Brits up and down the country worry about invasive plants - like Japanese Knotweed - causing chaos to their homes and gardens.

Rightfully so since experts have described the likes of Japanese Knotweed as a "horticultural horror story".

The aggressive plant not only boasts a menacing growth rate but also has roots which burrow deep into the underground – sometimes up to 3 metres down.

It also spreads horizontally in any direction and can spread far. Its relentless strength can even shatter concrete, foundations, and patios – no barrier is safe from its invasion.

If you discover Japanese Knotweed on your property, you mustn’t delay, according to the experts at

"The longer it lingers, the greater the potential damage," the pros warned.

They added: "This invasive weed can infiltrate your home's foundations, walls, and floors, leading to expensive repairs".

To help you tackle it, gardening and plant expert Harry Bodell at has created this guide. 

What do I do if find Japanese Knotweed?

Since Japanese Knotweed can spread very easily and can be very destructive, the plant can be difficult to tackle.

The experts urge that complete eradication is essential to prevent regrowth, and therefore, removing the extensive root system often requires a mechanical digger.

Japanese Knotweed UK Law

Japanese knotweed is legally classed as a controlled plant under the Wildlife and Countryside Act 1981 section 114 (2) (WCA 1981) under UK law.

It's important to note that it is not illegal for you to have Japanese knotweed on your property.

However, it is against UK law to cause or allow the plant to spread in the wild.

It is legal to have Japanese Knotweed on your property but you can be prosecuted or given a community protection notice for causing a nuisance if you allow it to spread onto anyone else’s property.

Harry added that since the disposing of the plant and any contaminated soil is strictly regulated, it must be taken to a designated landfill site.

The expert recommends consulting an expert to ensure it is properly removed, and disposed of, and the risk of the weed returning is minimized.

How to get rid of Japanese Knotweed

If you decide to tackle Japanese Knotweed yourself, the expert suggests herbicide treatment as an option.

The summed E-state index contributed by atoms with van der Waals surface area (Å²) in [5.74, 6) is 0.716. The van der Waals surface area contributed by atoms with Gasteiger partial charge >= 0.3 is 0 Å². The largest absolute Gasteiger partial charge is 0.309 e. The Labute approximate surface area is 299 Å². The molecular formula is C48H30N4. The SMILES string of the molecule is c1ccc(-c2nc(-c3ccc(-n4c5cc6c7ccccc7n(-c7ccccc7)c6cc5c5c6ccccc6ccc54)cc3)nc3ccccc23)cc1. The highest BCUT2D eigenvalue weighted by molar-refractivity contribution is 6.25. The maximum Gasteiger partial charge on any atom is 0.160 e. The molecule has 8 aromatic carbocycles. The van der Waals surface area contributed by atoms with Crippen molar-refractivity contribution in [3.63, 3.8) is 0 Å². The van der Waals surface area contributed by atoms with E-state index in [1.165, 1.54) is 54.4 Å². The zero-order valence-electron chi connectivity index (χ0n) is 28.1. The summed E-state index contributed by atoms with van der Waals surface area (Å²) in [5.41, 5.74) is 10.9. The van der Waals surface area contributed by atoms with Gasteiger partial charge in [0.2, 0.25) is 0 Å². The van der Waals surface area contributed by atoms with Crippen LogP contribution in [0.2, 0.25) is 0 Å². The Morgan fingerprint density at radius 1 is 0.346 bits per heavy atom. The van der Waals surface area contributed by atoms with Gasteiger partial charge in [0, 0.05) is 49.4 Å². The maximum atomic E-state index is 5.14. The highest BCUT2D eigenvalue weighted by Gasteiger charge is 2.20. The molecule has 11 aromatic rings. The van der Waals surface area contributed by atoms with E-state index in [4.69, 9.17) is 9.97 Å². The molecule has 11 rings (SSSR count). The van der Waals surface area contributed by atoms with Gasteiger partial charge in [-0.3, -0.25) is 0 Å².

Here's a breakdown of the steps involved:

Plan Meticulously: Before diving in, assess the surrounding area. Are there nearby schools, playgrounds, or water sources that could be affected by herbicide overspray? Inform your neighbours about the treatment schedule to minimize exposure risks. Choose a late spring or early autumn window when the plant is actively growing.

Safety First: Don't underestimate the importance of proper safety gear. Wear overalls, a safety mask, gloves, and a face shield for protection. Sheets, tarpaulins, and rubble sacks will also come in handy.

Weather Matters: Choose a dry day with no rain forecast, as most herbicides can harm desired plants as well. Avoid windy conditions if using a spray application.

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Targeted Application: A garden sprayer is effective for applying herbicide, but use caution near water sources or sensitive areas. Alternatively, a roller, cloth, sponge, or brush can be used for localized application. Remember to wear gloves and shield nearby plants with tarpaulins. The herbicide should thoroughly cover the leaves and stems. For enhanced effectiveness, inject some herbicide directly into the stems near the base. Specialized tools are available for professionals, but a simple cut at the base followed by pouring herbicide into the opening can suffice.

Careful Disposal: Once cut, place all Knotweed material in sturdy plastic rubble sacks. Remember, this is hazardous waste and requires disposal at a designated landfill site. Check with your local council to see if they offer any collection services for Japanese Knotweed.

Persistence is Key: Eradicating Japanese Knotweed is a long-term battle, not a quick fix. A single treatment won't do the trick. Be prepared to repeat the process 2-3 times a year for several years (3-5) until the weed is completely eradicated and shows no signs of regrowth.